How to Harvest Aloe Vera Leaves | Gardener’s Path

A succulent perennial that primarily thrives in the desert or dry shrubland biome, the flesh of aloe vera is not only consumed as food, but also used as a natural remedy with many beneficial qualities.

And if you want to take advantage of these at home, you’re going to need to know how to harvest it.

A close up vertical image of the succulent leaves of an aloe vera plant growing in the garden. To the top and bottom of the frame is green and white printed text.

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Additionally, its drought tolerance makes it an environmentally useful plant, and it is often featured as an ornamental succulent, adding beauty to gardens and homes alike.

In our guide to growing aloe vera, we cover how to cultivate and care for this succulent in your garden.

In this guide, I’ll explain how to properly harvest aloe leaves, along with some of their uses.

Here’s what’s ahead:

Aloe Gathering Methods

When harvesting the succulent leaves, it’s essential to first identify which ones are ready to be picked.

Look for thick and fleshy leaves that are growing on the outside of the plant. These are typically the most mature leaves and will provide the best yield.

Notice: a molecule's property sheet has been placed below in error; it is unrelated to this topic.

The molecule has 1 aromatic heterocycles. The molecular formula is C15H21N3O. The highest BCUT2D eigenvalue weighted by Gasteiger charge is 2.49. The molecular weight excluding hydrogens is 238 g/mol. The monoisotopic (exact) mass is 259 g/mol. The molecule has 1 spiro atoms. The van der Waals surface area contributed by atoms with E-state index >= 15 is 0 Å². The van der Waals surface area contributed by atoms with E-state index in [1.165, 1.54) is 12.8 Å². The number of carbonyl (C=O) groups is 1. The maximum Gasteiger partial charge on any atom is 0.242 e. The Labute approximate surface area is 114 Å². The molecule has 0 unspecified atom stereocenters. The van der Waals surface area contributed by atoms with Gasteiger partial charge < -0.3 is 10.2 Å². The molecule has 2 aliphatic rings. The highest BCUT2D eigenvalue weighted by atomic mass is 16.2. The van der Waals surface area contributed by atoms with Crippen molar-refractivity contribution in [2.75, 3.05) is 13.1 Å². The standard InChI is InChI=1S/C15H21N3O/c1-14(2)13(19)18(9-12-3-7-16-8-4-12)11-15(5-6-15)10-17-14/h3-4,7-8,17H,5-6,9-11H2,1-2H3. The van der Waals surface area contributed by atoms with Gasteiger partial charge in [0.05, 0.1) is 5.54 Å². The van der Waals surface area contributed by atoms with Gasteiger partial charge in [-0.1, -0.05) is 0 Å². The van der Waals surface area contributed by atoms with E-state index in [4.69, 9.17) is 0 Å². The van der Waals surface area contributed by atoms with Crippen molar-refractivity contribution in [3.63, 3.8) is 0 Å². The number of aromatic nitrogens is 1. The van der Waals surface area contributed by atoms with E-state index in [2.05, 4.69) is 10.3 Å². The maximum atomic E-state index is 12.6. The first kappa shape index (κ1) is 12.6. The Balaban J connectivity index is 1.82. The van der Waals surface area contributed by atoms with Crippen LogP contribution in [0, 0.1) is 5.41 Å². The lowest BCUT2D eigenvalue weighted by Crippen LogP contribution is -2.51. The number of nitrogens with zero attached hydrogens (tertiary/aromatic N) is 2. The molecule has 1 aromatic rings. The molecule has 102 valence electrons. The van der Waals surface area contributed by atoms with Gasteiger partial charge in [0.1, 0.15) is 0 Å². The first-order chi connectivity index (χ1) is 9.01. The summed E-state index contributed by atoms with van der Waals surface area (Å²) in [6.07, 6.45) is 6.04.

A close up horizontal image of a hand from the left of the frame using a knife to cut a leaf off an aloe vera plant growing indoors in a gray pot.

Once you’ve identified the leaves you want to harvest, it’s time to carefully remove them from the plant.

Using a sharp and sanitized knife, make sure to cut at an angle and as close to the base of the leaf as possible. Take care not to damage any of the remaining leaves or the plant itself.

If you don’t have a garden knife, this K2 Engraved Garden Tool Folding Knife is an excellent choice that is both functional and beautiful.

A close up square image of a folding knife set on a wooden surface.

K2 Engraved Garden Tool Folding Knife

You can purchase it at Garret Wade.

It’s important to remember that the plants need time to recover between harvests. Be gentle with your plant and avoid over-harvesting.

Your aloe plant can provide many benefits for years to come with proper care and attention.

If you plan to use the leaves regularly, it’s best to grow a few of these succulents so you can take turns gathering leaves from the other plants, rotating as needed to provide time to heal and regrow in between.

Preparation After Harvesting

Prior to using your leaves, place them in a large jar or bowl cut side down, with the tips pointing upwards. This will allow the aloin, also known as aloe latex, to drain out from the bottom.

Cutting at an angle also helps to encourage the latex to drain.

A close up horizontal image of a cut end of an aloe vera leaf dripping latex into o a glass bowl.
Photo by Kat Sanchez.

Aloin is yellow in color and turns a reddish brown as it oxidizes. This is a crucial step to take prior to using your leaves since the substance can be toxic and it may cause digestive upset.

If the latex comes in contact with your skin, it can also cause irritation.